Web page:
29. The Council is at fault for giving the family incorrect information about care costs, so they did not get the information they needed to seek a long term placement themselves. This caused further frustration.

Complaint that the Trust decided to use its eviction policy, which forced the family to accept a placement at Ivy House

Complaint from Ms P

  1. Ms P said they were told at the meeting of 13 April that if the family did not accept a placement at Ivy House within 24 hours, the Trust would evict Mrs D to the next available assessment bed regardless of its location. Ms P said this was not in Mrs D’s best interests. Ms P said the Council did not acknowledge that no alternative to Ivy House was offered, or that the hospital told her it would start its eviction process if they did not accept Ivy House. She said in these circumstances, they did not have a real choice whether to accept Ivy House.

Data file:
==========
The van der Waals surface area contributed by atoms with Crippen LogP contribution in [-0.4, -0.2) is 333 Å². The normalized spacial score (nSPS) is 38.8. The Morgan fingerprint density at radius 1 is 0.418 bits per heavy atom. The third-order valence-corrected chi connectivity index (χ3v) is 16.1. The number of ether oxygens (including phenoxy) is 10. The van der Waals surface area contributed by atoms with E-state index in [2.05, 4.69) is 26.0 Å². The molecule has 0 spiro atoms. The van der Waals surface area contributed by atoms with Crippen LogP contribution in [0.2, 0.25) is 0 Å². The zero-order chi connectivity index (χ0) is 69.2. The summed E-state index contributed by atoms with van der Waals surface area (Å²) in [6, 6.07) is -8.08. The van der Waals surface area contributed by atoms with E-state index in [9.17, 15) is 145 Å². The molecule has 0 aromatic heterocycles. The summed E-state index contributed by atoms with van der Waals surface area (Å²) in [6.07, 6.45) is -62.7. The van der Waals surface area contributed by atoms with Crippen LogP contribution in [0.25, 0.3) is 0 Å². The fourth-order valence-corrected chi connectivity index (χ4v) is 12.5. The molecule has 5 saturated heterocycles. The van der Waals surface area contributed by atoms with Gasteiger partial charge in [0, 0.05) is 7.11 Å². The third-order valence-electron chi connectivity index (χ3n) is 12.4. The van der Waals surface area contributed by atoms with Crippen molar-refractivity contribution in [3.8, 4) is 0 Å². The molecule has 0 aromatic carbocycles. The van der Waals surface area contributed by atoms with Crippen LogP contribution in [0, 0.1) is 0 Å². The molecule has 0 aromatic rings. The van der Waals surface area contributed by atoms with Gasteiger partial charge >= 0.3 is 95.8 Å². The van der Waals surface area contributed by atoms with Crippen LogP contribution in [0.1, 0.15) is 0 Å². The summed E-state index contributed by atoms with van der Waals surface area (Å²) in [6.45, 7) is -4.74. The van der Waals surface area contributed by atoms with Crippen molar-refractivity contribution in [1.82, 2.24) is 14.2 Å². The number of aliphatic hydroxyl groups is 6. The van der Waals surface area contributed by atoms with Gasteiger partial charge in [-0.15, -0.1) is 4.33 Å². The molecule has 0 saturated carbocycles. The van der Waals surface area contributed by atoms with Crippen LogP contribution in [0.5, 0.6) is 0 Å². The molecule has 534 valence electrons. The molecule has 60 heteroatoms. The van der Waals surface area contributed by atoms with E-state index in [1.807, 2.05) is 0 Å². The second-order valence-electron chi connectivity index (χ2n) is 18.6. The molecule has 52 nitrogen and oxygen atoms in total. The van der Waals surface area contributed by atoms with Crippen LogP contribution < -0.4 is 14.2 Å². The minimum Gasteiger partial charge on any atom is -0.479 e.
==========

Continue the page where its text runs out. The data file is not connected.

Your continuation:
The Council’s response to Ms P

  1. The Council said the social worker told Ms P on 13 April that the placement at Ivy House was still available until 12:30pm on 14 April and it was her choice whether to accept it or not. It said the Matron told them it was their choice, and that they could tell the ward if they were unhappy with Ivy House. The Matron also said they would issue “letter 1 of the Choice policy” on 14 April if they did not accept Ivy House. The Matron told the social worker they would keep Mrs D on the ward until 20 April. The Council said it did “not have authority to say how long patients can remain in NHS beds”, and it “had advised that [it] could offer an alternative and long term plan from hospital if the hospital were willing to allow [Mrs D] to remain in hospital while this work was completed”.

Findings and analysis